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America used the Osmands to establish corporate dominance in Britain.


Guest Stephen Turner
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Guest Stephen Turner

Britain in the 1960s was a country full of confidence in itself, exports were at record levels(if you discount the previous forty years) everyone lived in a Castle, with twenty Butlers, harold Wilson had invented the Pill, allowing young Britains to have sexual intercourse at the drop of a hat, Australians, tired of never ending drink and drug orgies, were flocking to the Mother land to wait in Pubs, and a new Government incentive meant that anyone between the Ages of 15 to 25 was given a recording contract. But, envious eyes were watching.

Across the "pond" America (hereto after refered to as "Ex Colonials") was in a bad way, Gangs of toughened suberbanites roamed the Cities, burning down petrol stations at will, Joe Dimaggio was still missing, and the president had lost his razor, but, worse than all this, a veritable mountain of unsold Cheese burgers were rotting in the streets, due to everybody being too fraught with anxiety to eat them. It was at this perilous juncture that a plan was hatched, Force the Godam limey's to eat the cheese burgers, and thus establish corporate dominance without having to fire a shot.

In part two I will explain how this was achieved. Please feel free to add your comments.

Edited by Stephen Turner
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Guest Stephen Turner

Enter the Osmonds. they were not, as most supposed, a harmless group of Mormon songsters, but hardened ideological warriors, trained by brainwashing specialists at Quantico. Their aim was threefold, one, make enough money to buy Nixon an electric razor, a good battery powered one, Two, make Britains feel bad about the state of their teeth. (The Osmonds teeth were not real, but were projected onto their faces by a powerful laser, or something like that.) Three, encourage Brits to turn their backs on healthy, traditional food( Tripe, blood pudding, mashed eel etc) and get them to eat the calorie laden Burgers, by brainwashing them through their songs.

Puppy Love. This song was so insipid that many Brits were physically sick upon hearing it, thus empyting their stomach's of food, and making them easy prey to bands of roaming cheese burger "salesmen"

Crazy Horses. This was not, as many supposed,an ecological, anti car song, but rather a psychological body blow against the famouse British butcher chain, Kray Zee, horses and Sons, who specialised in selling healthy, low carb horse meat. The video of the song is purest black ops.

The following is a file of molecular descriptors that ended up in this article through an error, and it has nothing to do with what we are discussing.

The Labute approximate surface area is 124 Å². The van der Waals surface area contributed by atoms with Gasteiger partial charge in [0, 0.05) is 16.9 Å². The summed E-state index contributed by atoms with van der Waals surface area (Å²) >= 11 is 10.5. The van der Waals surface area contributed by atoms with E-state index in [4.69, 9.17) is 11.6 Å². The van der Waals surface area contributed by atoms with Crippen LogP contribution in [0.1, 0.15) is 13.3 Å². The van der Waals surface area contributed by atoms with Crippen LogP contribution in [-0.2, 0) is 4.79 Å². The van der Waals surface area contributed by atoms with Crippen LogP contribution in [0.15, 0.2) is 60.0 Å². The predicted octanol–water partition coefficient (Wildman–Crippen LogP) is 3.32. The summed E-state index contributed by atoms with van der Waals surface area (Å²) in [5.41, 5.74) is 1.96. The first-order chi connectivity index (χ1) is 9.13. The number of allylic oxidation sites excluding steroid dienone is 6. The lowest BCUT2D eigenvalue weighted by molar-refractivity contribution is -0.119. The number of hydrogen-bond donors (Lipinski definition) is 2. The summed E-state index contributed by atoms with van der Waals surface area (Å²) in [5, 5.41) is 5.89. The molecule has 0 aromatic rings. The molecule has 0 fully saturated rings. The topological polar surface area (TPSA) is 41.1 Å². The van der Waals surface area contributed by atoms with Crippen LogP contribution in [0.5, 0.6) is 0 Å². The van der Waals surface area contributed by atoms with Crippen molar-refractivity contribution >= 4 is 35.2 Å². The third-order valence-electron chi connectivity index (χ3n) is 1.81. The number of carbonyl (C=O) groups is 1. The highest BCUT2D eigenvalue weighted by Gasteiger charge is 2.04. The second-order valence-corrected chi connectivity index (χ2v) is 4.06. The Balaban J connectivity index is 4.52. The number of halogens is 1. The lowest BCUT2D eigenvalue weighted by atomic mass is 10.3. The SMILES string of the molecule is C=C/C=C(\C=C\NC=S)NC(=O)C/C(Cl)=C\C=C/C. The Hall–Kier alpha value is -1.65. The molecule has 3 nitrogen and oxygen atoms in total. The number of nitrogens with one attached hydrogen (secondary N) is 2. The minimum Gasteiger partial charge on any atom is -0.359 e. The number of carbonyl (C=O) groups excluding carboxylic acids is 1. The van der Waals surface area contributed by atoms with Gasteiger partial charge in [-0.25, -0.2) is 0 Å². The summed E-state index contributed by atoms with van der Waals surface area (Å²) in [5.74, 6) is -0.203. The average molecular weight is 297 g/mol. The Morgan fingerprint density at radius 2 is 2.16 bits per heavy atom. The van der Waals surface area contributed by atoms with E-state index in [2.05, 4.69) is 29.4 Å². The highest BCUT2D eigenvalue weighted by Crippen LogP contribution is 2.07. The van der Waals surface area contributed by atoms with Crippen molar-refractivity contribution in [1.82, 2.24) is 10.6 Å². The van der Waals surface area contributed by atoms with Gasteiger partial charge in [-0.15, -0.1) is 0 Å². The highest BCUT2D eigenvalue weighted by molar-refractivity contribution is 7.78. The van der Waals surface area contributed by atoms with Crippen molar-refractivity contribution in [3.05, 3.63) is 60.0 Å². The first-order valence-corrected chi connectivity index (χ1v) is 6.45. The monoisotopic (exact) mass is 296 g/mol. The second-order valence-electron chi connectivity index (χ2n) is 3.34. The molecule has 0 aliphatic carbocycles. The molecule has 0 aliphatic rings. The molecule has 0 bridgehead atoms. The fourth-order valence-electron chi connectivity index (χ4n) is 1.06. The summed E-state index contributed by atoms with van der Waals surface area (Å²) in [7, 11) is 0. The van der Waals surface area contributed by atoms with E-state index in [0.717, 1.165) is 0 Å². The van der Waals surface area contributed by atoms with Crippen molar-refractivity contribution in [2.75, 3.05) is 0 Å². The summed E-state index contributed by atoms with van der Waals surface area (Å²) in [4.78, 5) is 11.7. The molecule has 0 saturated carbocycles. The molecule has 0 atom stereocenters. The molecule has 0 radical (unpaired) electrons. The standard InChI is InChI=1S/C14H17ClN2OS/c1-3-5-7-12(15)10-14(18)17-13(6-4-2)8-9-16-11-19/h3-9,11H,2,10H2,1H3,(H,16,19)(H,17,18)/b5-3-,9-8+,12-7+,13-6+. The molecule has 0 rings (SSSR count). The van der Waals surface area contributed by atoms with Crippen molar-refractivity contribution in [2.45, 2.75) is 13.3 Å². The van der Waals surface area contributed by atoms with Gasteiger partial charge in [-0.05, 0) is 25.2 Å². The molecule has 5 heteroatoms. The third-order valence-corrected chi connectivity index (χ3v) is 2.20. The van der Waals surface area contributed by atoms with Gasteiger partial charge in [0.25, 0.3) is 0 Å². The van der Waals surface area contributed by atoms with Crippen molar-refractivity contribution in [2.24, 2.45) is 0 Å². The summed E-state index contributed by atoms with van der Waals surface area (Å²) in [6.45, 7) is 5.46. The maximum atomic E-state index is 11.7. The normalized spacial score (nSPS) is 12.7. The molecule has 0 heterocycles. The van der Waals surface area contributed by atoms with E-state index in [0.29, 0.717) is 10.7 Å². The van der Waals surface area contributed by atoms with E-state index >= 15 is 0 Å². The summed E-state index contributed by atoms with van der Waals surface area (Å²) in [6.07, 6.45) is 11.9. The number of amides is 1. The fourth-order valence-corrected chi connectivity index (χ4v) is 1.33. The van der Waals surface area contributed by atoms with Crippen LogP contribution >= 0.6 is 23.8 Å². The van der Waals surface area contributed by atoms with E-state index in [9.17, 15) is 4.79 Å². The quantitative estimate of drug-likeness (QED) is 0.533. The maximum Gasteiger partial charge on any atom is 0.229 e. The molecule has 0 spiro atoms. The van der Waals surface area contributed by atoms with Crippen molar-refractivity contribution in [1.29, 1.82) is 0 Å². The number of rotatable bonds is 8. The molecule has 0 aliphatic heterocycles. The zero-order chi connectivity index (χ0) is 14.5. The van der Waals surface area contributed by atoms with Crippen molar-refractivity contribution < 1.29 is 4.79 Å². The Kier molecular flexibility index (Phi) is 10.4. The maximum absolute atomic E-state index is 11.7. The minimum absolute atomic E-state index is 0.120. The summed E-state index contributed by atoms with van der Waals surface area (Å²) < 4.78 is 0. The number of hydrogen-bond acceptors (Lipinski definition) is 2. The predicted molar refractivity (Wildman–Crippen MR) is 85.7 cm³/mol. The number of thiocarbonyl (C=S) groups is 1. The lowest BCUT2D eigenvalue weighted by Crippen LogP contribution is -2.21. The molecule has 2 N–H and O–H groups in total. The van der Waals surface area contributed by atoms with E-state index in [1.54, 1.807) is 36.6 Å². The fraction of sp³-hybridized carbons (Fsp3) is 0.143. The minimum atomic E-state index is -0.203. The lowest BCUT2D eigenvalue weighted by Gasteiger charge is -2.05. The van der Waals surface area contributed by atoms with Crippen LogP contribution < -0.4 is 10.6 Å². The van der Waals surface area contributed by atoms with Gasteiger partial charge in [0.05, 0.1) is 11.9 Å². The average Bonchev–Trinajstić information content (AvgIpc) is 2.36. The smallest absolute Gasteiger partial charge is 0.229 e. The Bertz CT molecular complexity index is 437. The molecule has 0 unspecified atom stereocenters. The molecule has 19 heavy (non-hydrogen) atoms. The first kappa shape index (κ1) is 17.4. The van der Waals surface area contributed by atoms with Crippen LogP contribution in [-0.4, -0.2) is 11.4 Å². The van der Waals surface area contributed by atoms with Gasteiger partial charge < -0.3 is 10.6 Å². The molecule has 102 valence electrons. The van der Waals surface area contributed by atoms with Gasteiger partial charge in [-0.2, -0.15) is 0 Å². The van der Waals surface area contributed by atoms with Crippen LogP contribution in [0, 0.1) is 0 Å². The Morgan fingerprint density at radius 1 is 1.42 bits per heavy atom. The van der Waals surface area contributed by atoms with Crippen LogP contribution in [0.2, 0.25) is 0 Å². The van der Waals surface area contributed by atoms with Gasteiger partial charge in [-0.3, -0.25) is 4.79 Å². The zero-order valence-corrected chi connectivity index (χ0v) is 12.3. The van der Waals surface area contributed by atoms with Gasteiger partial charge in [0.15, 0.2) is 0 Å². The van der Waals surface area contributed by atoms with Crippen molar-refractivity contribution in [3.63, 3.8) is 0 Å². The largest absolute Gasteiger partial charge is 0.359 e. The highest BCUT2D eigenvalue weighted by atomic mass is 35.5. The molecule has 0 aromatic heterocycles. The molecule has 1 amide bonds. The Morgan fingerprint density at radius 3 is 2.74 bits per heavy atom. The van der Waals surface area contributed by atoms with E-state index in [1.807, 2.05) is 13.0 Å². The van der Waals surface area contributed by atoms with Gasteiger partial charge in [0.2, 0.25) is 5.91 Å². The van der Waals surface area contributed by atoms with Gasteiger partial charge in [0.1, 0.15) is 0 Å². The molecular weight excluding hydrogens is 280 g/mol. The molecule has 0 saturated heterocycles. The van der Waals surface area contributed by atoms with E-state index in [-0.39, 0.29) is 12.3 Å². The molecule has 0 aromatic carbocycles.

long haired lover from Liverpool Well, its just xxxxe isn't it.

In part three, I shall reveal how Ronald McDonald was responsible for the Cannary warf bombing campaign.

Edited by Stephen Turner
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Guest Stephen Turner

With a couple of unrealistic mice from the "Uncle Disney" psy ops studio. Can't you just feel the evil?

Edited by Stephen Turner
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While The Osmonds were carrying on their secret mission along with The Beach Boys,

MI5 recruited three brothers to reciprocate. Barry, Maurice and Robin were among the

most successful agents who were full of enthusiasm. The good thing was they were also

into disco music. Every evening after work, they sang and danced together in their bedrooms.

They even had a name for their band (The Bee Geeks), which noone except their mother knew.

They needed little training for the mission since they were already musicians. They released many

albums, gave numerous concerts all over the world including America but Americans didn't like them.

They didn't buy their LPs or go to their concerts. The mission was a failure. It was devastating for

MI5. They didn't know what to do or how to explain the high cost of helium, which was inhaled

by the band members before each concert and studio recording session to cover their terrible voices.

Edited by Cigdem Eksi
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Stephen,

You seem to be promoting a "McDisney" conspiracy. That's exactly what I expected from you and your ilk. You start off with an idea, born in that suspicious-to-the-point-of-paranoia mind of yours, and in your implausible attempts at expansion of your view, you must add others into the mix, up to and including Mickey Mouse. Have you NO shame, sir?